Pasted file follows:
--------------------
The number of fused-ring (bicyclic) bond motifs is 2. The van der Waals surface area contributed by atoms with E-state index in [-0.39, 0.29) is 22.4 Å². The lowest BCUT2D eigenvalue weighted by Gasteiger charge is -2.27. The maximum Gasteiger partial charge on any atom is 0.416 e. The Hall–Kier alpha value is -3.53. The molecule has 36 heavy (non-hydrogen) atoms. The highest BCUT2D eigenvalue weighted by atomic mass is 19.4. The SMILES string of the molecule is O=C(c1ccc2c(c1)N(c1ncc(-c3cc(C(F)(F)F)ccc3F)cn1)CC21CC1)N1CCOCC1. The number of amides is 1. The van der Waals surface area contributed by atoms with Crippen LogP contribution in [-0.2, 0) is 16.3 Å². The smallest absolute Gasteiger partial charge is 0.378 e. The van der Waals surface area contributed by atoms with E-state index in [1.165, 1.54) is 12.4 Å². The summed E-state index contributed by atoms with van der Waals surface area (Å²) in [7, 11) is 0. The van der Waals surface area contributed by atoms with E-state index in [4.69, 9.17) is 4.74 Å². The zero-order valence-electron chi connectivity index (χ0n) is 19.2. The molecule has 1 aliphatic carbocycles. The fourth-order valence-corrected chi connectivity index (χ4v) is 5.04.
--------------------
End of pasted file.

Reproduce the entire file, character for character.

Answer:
The number of fused-ring (bicyclic) bond motifs is 2. The van der Waals surface area contributed by atoms with E-state index in [-0.39, 0.29) is 22.4 Å². The lowest BCUT2D eigenvalue weighted by Gasteiger charge is -2.27. The maximum Gasteiger partial charge on any atom is 0.416 e. The Hall–Kier alpha value is -3.53. The molecule has 36 heavy (non-hydrogen) atoms. The highest BCUT2D eigenvalue weighted by atomic mass is 19.4. The SMILES string of the molecule is O=C(c1ccc2c(c1)N(c1ncc(-c3cc(C(F)(F)F)ccc3F)cn1)CC21CC1)N1CCOCC1. The number of amides is 1. The van der Waals surface area contributed by atoms with Crippen LogP contribution in [-0.2, 0) is 16.3 Å². The smallest absolute Gasteiger partial charge is 0.378 e. The van der Waals surface area contributed by atoms with E-state index in [1.165, 1.54) is 12.4 Å². The summed E-state index contributed by atoms with van der Waals surface area (Å²) in [7, 11) is 0. The van der Waals surface area contributed by atoms with E-state index in [4.69, 9.17) is 4.74 Å². The zero-order valence-electron chi connectivity index (χ0n) is 19.2. The molecule has 1 aliphatic carbocycles. The fourth-order valence-corrected chi connectivity index (χ4v) is 5.04.